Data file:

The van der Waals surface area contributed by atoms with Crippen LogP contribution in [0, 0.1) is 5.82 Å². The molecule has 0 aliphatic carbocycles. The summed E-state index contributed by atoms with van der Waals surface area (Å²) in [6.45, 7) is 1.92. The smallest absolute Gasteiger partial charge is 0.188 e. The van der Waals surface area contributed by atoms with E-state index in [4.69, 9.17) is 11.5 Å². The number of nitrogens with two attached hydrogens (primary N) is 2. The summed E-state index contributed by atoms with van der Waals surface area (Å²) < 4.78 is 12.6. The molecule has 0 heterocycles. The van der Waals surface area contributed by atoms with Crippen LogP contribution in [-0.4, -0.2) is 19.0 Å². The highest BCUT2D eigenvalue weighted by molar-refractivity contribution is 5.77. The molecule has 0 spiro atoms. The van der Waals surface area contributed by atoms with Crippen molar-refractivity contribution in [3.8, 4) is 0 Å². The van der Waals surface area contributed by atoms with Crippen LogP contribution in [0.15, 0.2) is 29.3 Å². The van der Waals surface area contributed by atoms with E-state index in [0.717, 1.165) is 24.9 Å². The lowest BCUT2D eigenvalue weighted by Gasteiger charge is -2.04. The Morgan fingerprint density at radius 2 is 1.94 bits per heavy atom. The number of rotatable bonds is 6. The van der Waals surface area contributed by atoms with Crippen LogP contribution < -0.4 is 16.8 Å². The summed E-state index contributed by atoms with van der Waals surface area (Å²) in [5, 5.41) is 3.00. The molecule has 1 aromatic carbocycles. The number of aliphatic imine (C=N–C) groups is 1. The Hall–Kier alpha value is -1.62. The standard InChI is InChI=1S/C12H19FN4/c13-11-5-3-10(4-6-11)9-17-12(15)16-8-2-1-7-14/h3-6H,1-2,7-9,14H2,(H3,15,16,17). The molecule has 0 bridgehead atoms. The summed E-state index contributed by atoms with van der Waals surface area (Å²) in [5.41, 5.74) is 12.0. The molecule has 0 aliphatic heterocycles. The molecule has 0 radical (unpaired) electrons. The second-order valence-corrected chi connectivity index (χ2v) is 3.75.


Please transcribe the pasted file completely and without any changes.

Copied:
The van der Waals surface area contributed by atoms with Crippen LogP contribution in [0, 0.1) is 5.82 Å². The molecule has 0 aliphatic carbocycles. The summed E-state index contributed by atoms with van der Waals surface area (Å²) in [6.45, 7) is 1.92. The smallest absolute Gasteiger partial charge is 0.188 e. The van der Waals surface area contributed by atoms with E-state index in [4.69, 9.17) is 11.5 Å². The number of nitrogens with two attached hydrogens (primary N) is 2. The summed E-state index contributed by atoms with van der Waals surface area (Å²) < 4.78 is 12.6. The molecule has 0 heterocycles. The van der Waals surface area contributed by atoms with Crippen LogP contribution in [-0.4, -0.2) is 19.0 Å². The highest BCUT2D eigenvalue weighted by molar-refractivity contribution is 5.77. The molecule has 0 spiro atoms. The van der Waals surface area contributed by atoms with Crippen molar-refractivity contribution in [3.8, 4) is 0 Å². The van der Waals surface area contributed by atoms with Crippen LogP contribution in [0.15, 0.2) is 29.3 Å². The van der Waals surface area contributed by atoms with E-state index in [0.717, 1.165) is 24.9 Å². The lowest BCUT2D eigenvalue weighted by Gasteiger charge is -2.04. The Morgan fingerprint density at radius 2 is 1.94 bits per heavy atom. The number of rotatable bonds is 6. The van der Waals surface area contributed by atoms with Crippen LogP contribution < -0.4 is 16.8 Å². The summed E-state index contributed by atoms with van der Waals surface area (Å²) in [5, 5.41) is 3.00. The molecule has 1 aromatic carbocycles. The number of aliphatic imine (C=N–C) groups is 1. The Hall–Kier alpha value is -1.62. The standard InChI is InChI=1S/C12H19FN4/c13-11-5-3-10(4-6-11)9-17-12(15)16-8-2-1-7-14/h3-6H,1-2,7-9,14H2,(H3,15,16,17). The molecule has 0 bridgehead atoms. The summed E-state index contributed by atoms with van der Waals surface area (Å²) in [5.41, 5.74) is 12.0. The molecule has 0 aliphatic heterocycles. The molecule has 0 radical (unpaired) electrons. The second-order valence-corrected chi connectivity index (χ2v) is 3.75.